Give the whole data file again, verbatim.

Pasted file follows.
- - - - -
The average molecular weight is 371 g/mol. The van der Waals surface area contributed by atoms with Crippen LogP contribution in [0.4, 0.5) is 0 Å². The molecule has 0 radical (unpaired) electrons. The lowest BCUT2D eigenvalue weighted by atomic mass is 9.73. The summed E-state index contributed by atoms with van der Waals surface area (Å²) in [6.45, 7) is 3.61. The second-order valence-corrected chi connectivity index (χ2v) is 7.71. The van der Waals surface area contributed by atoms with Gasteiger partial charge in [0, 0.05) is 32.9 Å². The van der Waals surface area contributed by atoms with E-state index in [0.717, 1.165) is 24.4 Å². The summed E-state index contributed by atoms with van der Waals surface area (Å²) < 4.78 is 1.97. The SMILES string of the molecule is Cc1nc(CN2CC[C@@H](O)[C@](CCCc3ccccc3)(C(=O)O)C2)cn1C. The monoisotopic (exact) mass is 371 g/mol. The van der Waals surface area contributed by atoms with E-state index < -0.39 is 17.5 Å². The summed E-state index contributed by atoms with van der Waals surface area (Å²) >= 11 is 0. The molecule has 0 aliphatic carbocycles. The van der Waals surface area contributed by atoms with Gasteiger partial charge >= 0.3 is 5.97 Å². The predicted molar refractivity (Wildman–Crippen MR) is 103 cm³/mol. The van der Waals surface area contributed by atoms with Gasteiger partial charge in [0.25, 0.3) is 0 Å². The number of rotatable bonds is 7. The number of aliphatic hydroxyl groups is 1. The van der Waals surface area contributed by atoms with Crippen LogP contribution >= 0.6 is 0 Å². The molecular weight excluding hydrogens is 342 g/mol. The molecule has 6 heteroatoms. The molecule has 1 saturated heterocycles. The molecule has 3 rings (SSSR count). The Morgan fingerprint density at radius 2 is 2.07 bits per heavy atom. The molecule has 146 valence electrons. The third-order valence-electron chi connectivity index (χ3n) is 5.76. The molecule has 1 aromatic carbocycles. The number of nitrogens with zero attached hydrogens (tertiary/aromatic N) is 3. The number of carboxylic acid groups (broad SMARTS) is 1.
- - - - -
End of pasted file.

The average molecular weight is 371 g/mol. The van der Waals surface area contributed by atoms with Crippen LogP contribution in [0.4, 0.5) is 0 Å². The molecule has 0 radical (unpaired) electrons. The lowest BCUT2D eigenvalue weighted by atomic mass is 9.73. The summed E-state index contributed by atoms with van der Waals surface area (Å²) in [6.45, 7) is 3.61. The second-order valence-corrected chi connectivity index (χ2v) is 7.71. The van der Waals surface area contributed by atoms with Gasteiger partial charge in [0, 0.05) is 32.9 Å². The van der Waals surface area contributed by atoms with E-state index in [0.717, 1.165) is 24.4 Å². The summed E-state index contributed by atoms with van der Waals surface area (Å²) < 4.78 is 1.97. The SMILES string of the molecule is Cc1nc(CN2CC[C@@H](O)[C@](CCCc3ccccc3)(C(=O)O)C2)cn1C. The monoisotopic (exact) mass is 371 g/mol. The van der Waals surface area contributed by atoms with E-state index < -0.39 is 17.5 Å². The summed E-state index contributed by atoms with van der Waals surface area (Å²) >= 11 is 0. The molecule has 0 aliphatic carbocycles. The van der Waals surface area contributed by atoms with Gasteiger partial charge >= 0.3 is 5.97 Å². The predicted molar refractivity (Wildman–Crippen MR) is 103 cm³/mol. The van der Waals surface area contributed by atoms with Gasteiger partial charge in [0.25, 0.3) is 0 Å². The number of rotatable bonds is 7. The number of aliphatic hydroxyl groups is 1. The van der Waals surface area contributed by atoms with Crippen LogP contribution >= 0.6 is 0 Å². The molecular weight excluding hydrogens is 342 g/mol. The molecule has 6 heteroatoms. The molecule has 1 saturated heterocycles. The molecule has 3 rings (SSSR count). The Morgan fingerprint density at radius 2 is 2.07 bits per heavy atom. The molecule has 146 valence electrons. The third-order valence-electron chi connectivity index (χ3n) is 5.76. The molecule has 1 aromatic carbocycles. The number of nitrogens with zero attached hydrogens (tertiary/aromatic N) is 3. The number of carboxylic acid groups (broad SMARTS) is 1.